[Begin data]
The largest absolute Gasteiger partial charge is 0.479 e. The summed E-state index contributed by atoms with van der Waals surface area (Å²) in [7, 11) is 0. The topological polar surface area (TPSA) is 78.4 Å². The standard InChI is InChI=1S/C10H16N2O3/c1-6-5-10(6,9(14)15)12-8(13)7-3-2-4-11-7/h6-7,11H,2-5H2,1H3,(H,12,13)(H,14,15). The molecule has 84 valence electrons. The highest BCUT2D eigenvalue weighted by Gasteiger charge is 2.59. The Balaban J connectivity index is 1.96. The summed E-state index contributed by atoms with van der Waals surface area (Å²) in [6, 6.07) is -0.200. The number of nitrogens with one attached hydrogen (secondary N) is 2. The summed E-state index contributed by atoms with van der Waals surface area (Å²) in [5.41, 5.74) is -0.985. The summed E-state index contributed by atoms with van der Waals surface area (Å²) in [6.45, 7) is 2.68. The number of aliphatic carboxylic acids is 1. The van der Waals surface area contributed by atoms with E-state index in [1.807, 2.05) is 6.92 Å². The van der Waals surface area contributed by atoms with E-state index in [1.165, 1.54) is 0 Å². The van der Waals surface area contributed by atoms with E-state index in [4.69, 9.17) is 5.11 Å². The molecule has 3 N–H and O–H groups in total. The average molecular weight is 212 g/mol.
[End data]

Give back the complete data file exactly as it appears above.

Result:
The largest absolute Gasteiger partial charge is 0.479 e. The summed E-state index contributed by atoms with van der Waals surface area (Å²) in [7, 11) is 0. The topological polar surface area (TPSA) is 78.4 Å². The standard InChI is InChI=1S/C10H16N2O3/c1-6-5-10(6,9(14)15)12-8(13)7-3-2-4-11-7/h6-7,11H,2-5H2,1H3,(H,12,13)(H,14,15). The molecule has 84 valence electrons. The highest BCUT2D eigenvalue weighted by Gasteiger charge is 2.59. The Balaban J connectivity index is 1.96. The summed E-state index contributed by atoms with van der Waals surface area (Å²) in [6, 6.07) is -0.200. The number of nitrogens with one attached hydrogen (secondary N) is 2. The summed E-state index contributed by atoms with van der Waals surface area (Å²) in [5.41, 5.74) is -0.985. The summed E-state index contributed by atoms with van der Waals surface area (Å²) in [6.45, 7) is 2.68. The number of aliphatic carboxylic acids is 1. The van der Waals surface area contributed by atoms with E-state index in [1.807, 2.05) is 6.92 Å². The van der Waals surface area contributed by atoms with E-state index in [1.165, 1.54) is 0 Å². The van der Waals surface area contributed by atoms with E-state index in [4.69, 9.17) is 5.11 Å². The molecule has 3 N–H and O–H groups in total. The average molecular weight is 212 g/mol.